University of Cambridge > > Critical Theory and Practice Seminar > On the birth – and possible death of – fossil capital.

On the birth – and possible death of – fossil capital.

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If you have a question about this talk, please contact Pierre Bocquillon.

Fossil capital is the creation of profit by means of fossil energy. Or, as the CEO of ExxonMobil recently put it: “My philosophy is to make money. If I can drill and make money, then that’s what I want to do.” For two centuries, this credo has informed the actions of capitalists of all hues: if I can dig up fossil fuels or burn them and make money, than that’s what I want to do – and après moi, le deluge. As we are now experiencing the early phases of that deluge, we have reason to look back and ask: how did fossil capital seize hold of this planet? This talk will focus on the birth of the phenomenon in the country of Britain in the early nineteenth century. It will deal, more precisely, with the transition from water to steam in British industry: the key moment when a fossil fuel was first connected, via a prime mover for impelling machines, to the production of commodities. Why did manufacturers abandon water and pick up steam? While offering some answers to that question, this talk will pose some new questions on what could possibly be done today to achieve a complete shift to renewable energy and rid the earth of fossil capital.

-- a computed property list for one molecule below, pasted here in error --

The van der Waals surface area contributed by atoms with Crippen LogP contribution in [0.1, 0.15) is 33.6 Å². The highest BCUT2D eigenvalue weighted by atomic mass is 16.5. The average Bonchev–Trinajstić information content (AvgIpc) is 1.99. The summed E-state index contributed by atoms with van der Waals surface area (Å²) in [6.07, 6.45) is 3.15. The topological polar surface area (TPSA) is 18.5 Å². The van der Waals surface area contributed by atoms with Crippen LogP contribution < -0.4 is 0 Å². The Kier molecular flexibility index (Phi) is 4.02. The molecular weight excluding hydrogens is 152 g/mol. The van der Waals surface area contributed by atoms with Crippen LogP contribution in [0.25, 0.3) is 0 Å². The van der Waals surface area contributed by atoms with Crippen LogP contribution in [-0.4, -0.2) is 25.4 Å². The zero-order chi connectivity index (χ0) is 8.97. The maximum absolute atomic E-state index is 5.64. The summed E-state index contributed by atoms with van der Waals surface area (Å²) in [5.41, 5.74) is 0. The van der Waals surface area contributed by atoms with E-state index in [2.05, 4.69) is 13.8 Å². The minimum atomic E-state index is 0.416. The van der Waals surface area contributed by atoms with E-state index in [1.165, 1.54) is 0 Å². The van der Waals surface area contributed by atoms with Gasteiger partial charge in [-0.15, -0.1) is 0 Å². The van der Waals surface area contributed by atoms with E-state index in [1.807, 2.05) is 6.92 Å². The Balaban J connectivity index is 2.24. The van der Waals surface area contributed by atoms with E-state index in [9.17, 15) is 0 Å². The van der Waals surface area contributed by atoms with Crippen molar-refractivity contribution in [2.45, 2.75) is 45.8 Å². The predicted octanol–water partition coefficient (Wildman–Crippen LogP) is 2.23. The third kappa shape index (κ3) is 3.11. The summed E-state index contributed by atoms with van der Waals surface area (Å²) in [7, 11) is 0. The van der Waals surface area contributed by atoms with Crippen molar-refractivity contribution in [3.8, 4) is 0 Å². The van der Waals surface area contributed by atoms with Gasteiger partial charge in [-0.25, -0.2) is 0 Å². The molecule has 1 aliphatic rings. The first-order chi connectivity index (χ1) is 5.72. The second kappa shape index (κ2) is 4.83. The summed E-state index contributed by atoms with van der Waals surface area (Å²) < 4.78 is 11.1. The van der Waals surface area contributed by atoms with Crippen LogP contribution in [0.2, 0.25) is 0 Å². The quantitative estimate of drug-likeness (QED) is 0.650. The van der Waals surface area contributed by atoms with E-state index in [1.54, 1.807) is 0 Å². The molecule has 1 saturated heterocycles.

Andreas Malm teaches human ecology at Lund University, Sweden. His work has appeared in journals such as Environmental History, Historical Materialism, Antipode and Organization & Environment. He is the author, of Fossil Capital: The Rise of Steam Power and the Roots of Global Warming, and with Shora Esmailian, of Iran on the Brink: Rising Workers and Threats of War, and of half a dozen books in Swedish on political economy, the Middle East and climate change.

This talk is part of the Critical Theory and Practice Seminar series.

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